Vietnam Fellow Tran Phuoc Anh photo

Vietnam Fellow Tran Phuoc Anh discusses formation of a strategic vision for his nation with APCSS professor U.S. Navy Capt. Benjamin Clancy and intern Cody Fultz.

Continuing a steady trend of increasing U.S.-Vietnam cooperation, Ho Chi Minh National Academy of Politics and Asia-Pacific Center for Security Studies teamed up for a joint workshop promoting international partnership building. The March 16-20 event marked the 20th anniversary of the restoration of formal U.S.-Vietnam ties.

Titled “Vietnam and Regional Cooperation in the Asia-Pacific” the workshop paired 30 of Vietnam’s current and future leaders with APCSS faculty for lectures, discussions and strategy development. The intent, said APCSS course manager Dr. Alexander Vuving, was to enhance the group’s understanding of evolving international dynamics as their nation emerges onto the world stage.

“Vietnam’s integration is taking place at a time when the world and the Asia-Pacific are undergoing profound changes,” explained Vuving. “Understanding the interconnected region and learning how to cooperate with global and regional actors has become a key imperative for Vietnam’s leaders.”

The Communist Party of Vietnam determined in 2011 to accelerate its nation’s global integration. This includes joining the United States in a comprehensive partnership formed in 2013 and framed in efforts to improve cooperation in, among other things, trade, education, defense and security.

According to Vuving, the March course represented a “ground-breaking” engagement jointly sponsored by the CPV and U.S. government.

The event addressed five critical areas:

  • Demographic, development and geopolitical trends driving regional dynamics
  • Critical issues for cooperation (to include climate change and the water-food-energy nexus)
  • Architecture and mechanisms of international cooperation (particularly within the Association of Southeast Nations).
  • Roles and perspectives of key actors in the region
  • Vietnam’s role in the Pacific
Hoang Thi Ha photo

Hoang Thi Ha, assistant director, political cooperation, ASEAN Secretariat, presents the lecture “ASEAN and Vietnam in a Changing Region.”

Following daily plenary lectures, participants used working group sessions to analyze and respond to “framing questions,” enabling the group to internalize and eventually apply lessons learned. The week culminated in construction of a potential strategic vision for their nation by addressing three core questions: “Where is Vietnam’s place in the region and world today?;” What are the central objectives of Vietnam’s integration with the region?;” and “What are the options that Vietnam can pursue in order to meet these objectives amidst the changing situation in the region?” Woven into their proposed vision were elements of good governance, environmental sustainability and development of human capital.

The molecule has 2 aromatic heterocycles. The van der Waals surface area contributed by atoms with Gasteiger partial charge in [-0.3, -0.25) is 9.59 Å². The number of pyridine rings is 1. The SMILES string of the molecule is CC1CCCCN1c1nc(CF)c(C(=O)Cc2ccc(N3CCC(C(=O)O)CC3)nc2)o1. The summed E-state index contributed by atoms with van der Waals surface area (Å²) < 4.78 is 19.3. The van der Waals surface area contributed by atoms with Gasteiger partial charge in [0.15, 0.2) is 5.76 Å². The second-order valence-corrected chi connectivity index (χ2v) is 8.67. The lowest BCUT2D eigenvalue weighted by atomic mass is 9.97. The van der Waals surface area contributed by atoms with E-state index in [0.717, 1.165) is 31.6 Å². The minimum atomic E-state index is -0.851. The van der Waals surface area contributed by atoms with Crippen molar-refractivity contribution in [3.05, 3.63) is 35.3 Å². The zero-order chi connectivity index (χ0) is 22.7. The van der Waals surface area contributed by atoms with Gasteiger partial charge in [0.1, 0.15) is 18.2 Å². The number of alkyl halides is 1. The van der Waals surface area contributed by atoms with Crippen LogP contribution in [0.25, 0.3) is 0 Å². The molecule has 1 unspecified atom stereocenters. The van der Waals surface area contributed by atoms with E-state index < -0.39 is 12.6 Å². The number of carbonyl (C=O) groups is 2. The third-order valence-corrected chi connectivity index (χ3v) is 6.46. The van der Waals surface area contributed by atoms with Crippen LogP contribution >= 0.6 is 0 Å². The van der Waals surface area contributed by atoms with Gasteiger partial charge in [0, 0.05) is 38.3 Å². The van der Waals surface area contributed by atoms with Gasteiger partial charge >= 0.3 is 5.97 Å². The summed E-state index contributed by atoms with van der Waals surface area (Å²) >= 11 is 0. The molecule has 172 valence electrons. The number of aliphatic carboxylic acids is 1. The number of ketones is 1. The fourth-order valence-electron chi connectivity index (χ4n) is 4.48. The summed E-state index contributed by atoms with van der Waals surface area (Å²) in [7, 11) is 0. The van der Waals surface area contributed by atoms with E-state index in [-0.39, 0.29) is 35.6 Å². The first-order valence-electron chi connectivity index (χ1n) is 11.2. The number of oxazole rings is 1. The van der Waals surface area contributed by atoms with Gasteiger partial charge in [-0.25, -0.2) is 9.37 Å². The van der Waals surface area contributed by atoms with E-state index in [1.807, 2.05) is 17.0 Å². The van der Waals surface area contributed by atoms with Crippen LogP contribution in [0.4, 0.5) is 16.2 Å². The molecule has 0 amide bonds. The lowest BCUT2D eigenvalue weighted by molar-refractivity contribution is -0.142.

One of three group leaders, Nguyen Si Dung, praised the workshop process that led to a strategic “take-home” product. “The workshop was useful because it touched the real and important challenges the Vietnamese people are trying to address. And, it was participant-centered, so we were very active in working out our own answers; the organizers simply created favorable conditions for us.”

Vietnam’s regional emergence runs concurrently with the U.S. rebalance to the Asia-Pacific. David Shear, assistant secretary of defense for Asian and Pacific security affairs, discussed America’s regional emphasis with workshop participants during a March 20 video teleconference. The VTC enabled the Vietnamese group and the secretary to exchange perceptions related to the region as a whole and Vietnam specifically. It also allowed Shear, a former U.S. ambassador to Vietnam, to re-connect with former professional acquaintances.

Nguyen Si Dung photo

Nguyen Si Dung, vice chair of the Vietnam National Assembly, served as one of three group leaders and, here, articulates his team’s perspective on Vietnam’s future.

The exchange was well received, reflecting the positive trend in the two nations’ ties. Si Dung related, “I think the U.S.-Vietnam relationship is very good and becoming better and better every day.”

The U.S. and Vietnam assumed normalized relations in 1995, two decades after the closure of the U.S. embassy in Saigon in 1975.

APCSS is one of Department of Defense’s five regional security studies centers. Military and civilian representatives, most from the United States and Asia-Pacific nations, participate in a comprehensive program of executive education, professional exchanges and outreach events in Hawaii and throughout the Asia-Pacific region. Since the Center’s 1995 opening, more than 9,000 alumni representing over 122 countries and territories have attended APCSS courses and workshops.